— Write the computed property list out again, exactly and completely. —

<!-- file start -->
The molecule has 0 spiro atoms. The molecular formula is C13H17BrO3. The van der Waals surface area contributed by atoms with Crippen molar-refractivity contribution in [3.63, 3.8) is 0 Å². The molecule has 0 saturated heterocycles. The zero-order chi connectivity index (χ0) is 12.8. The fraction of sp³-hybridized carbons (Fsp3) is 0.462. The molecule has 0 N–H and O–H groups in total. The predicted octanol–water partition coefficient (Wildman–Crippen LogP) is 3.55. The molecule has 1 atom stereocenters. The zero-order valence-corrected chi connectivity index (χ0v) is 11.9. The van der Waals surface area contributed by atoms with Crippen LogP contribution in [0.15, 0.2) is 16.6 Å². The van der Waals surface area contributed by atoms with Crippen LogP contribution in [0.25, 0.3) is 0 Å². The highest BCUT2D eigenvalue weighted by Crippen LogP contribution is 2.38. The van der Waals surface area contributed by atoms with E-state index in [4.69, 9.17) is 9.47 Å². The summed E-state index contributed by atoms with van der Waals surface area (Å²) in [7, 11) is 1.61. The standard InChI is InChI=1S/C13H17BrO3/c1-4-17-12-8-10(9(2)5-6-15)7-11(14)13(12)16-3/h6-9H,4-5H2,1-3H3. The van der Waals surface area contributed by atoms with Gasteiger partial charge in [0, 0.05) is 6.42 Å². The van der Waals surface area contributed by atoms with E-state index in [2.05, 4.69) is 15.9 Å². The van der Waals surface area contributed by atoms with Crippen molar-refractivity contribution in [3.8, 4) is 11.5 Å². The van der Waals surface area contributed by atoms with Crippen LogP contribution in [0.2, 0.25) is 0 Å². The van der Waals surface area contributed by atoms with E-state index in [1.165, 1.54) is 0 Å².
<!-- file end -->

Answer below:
The molecule has 0 spiro atoms. The molecular formula is C13H17BrO3. The van der Waals surface area contributed by atoms with Crippen molar-refractivity contribution in [3.63, 3.8) is 0 Å². The molecule has 0 saturated heterocycles. The zero-order chi connectivity index (χ0) is 12.8. The fraction of sp³-hybridized carbons (Fsp3) is 0.462. The molecule has 0 N–H and O–H groups in total. The predicted octanol–water partition coefficient (Wildman–Crippen LogP) is 3.55. The molecule has 1 atom stereocenters. The zero-order valence-corrected chi connectivity index (χ0v) is 11.9. The van der Waals surface area contributed by atoms with Crippen LogP contribution in [0.15, 0.2) is 16.6 Å². The van der Waals surface area contributed by atoms with Crippen LogP contribution in [0.25, 0.3) is 0 Å². The highest BCUT2D eigenvalue weighted by Crippen LogP contribution is 2.38. The van der Waals surface area contributed by atoms with E-state index in [4.69, 9.17) is 9.47 Å². The summed E-state index contributed by atoms with van der Waals surface area (Å²) in [7, 11) is 1.61. The standard InChI is InChI=1S/C13H17BrO3/c1-4-17-12-8-10(9(2)5-6-15)7-11(14)13(12)16-3/h6-9H,4-5H2,1-3H3. The van der Waals surface area contributed by atoms with Gasteiger partial charge in [0, 0.05) is 6.42 Å². The van der Waals surface area contributed by atoms with E-state index in [2.05, 4.69) is 15.9 Å². The van der Waals surface area contributed by atoms with Crippen molar-refractivity contribution in [3.8, 4) is 11.5 Å². The van der Waals surface area contributed by atoms with Crippen LogP contribution in [0.2, 0.25) is 0 Å². The van der Waals surface area contributed by atoms with E-state index in [1.165, 1.54) is 0 Å².